15. As a foundation trust, options such as consultations to amend pay, protected pay and other agenda for change terms and conditions could have considered for staff. Why in this instance has it gone straight to closure? Our email says “private companies won’t want it” but it doesn’t seem to have been considered?

We are fully committed to nationally-agreed Agenda for Change arrangements and indeed proud of our Living Wage Employer status.

We looked at three broad options for the future of the nursery which included private provision/takeover, but unfortunately the very difficult decision was taken to close the nursery from the end of July this year.

16. I acknowledge the trust has subsidised the nursery in areas such as HR support and catering support, again had it considered other options such as these areas going out to tender? If so why have parents not had the chance to review rejected proposals?

This service is not part of our core business – the delivery of high quality community health services – nor are we commissioned to deliver a nursery service. For those reasons we are not required to consult formally with public on the future of the service.

17. Is the closure linked to the recent planning application for the development on the Walton site?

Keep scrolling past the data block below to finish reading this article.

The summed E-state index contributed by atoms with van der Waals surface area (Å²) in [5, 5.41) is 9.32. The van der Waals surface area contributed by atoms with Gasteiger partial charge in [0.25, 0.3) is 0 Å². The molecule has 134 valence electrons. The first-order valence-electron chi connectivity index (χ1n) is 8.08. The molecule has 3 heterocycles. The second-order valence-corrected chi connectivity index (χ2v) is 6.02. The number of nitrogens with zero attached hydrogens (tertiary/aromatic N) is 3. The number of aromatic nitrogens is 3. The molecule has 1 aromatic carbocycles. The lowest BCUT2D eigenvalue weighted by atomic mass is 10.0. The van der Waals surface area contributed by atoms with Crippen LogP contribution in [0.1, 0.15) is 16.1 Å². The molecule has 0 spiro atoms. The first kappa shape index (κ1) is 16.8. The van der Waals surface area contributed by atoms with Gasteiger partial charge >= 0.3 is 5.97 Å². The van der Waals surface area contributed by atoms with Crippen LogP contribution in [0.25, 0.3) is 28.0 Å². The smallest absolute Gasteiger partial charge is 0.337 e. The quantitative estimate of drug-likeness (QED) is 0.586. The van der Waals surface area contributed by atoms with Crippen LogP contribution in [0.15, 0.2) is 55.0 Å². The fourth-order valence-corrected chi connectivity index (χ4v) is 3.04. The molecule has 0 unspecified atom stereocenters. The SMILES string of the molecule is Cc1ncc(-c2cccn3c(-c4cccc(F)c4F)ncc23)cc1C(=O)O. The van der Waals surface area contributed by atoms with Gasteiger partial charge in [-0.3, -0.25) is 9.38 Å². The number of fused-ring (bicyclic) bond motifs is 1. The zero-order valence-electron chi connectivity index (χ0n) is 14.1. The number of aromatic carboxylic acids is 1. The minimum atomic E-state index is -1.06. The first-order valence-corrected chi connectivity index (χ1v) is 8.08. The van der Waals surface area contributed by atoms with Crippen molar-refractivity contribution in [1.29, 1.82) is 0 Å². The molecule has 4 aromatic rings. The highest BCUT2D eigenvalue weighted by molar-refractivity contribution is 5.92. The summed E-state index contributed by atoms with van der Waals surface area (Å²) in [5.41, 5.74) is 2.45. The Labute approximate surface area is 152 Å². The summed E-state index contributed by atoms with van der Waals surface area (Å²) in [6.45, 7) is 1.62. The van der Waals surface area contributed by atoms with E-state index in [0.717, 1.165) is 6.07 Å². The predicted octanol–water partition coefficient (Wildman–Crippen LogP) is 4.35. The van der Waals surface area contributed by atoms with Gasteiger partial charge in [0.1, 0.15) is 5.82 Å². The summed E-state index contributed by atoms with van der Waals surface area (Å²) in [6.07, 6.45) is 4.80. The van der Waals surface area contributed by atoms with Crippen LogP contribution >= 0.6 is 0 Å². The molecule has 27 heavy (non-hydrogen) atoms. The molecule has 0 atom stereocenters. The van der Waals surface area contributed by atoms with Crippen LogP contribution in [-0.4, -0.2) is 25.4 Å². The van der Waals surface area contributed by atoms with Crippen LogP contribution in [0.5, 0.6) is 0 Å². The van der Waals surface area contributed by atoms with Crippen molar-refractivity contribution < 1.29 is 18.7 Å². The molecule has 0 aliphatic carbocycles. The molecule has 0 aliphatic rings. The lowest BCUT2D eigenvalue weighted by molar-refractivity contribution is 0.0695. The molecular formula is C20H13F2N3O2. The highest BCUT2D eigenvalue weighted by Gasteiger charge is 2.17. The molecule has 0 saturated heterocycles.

We have an obligation to utilise our estate and buildings for the provision of high quality NHS services. The reason for the closure is to allow us, as an NHS organisation, to focus on our core business of providing specialist community health services for local people and to make best use of public money in order to do so. It is not linked to the planning application.

18. Do you feel you have supported us (parents) adequately? We should have had this meeting two months ago...

We wanted to make sure parents had suitable notice to make alternative arrangements for their children and will continue to offer all the support we can. The Family Information Service from Derbyshire County Council is now working closely with us and will offer support advice to parents. If you weren’t able to attend the parents’ meeting, you can contact the Family Information Service here.

We must also comply with employment legislation in relation to redundancy consultations; we are legally bound to undertake a 30-day formal consultation with our employees. There is normally a gap of at least a week to provide feedback after the consultation and the contractual redundancy notice period is a maximum of 12 weeks (linked to the length of continuous NHS service). With this in mind, starting the consultation any earlier would only have brought forward the closure.

19. I chose Sunshine Nursery because it’s not financially driven; it is aimed at providing a quality service.

Absolutely, and we’re very proud of that and the legacy that the nursery will leave. Our team at Sunshine Nursery has provided a fantastic service over the years and has seen thousands of babies, toddlers and young children in that time. The nursery has a great history and the decision to close it was a very difficult one for everyone concerned.

20. When was Derbyshire County Council informed of the closure?

We informed Derbyshire County Council of the closure on the morning of Tuesday, March 24, as soon as we had told staff and parents.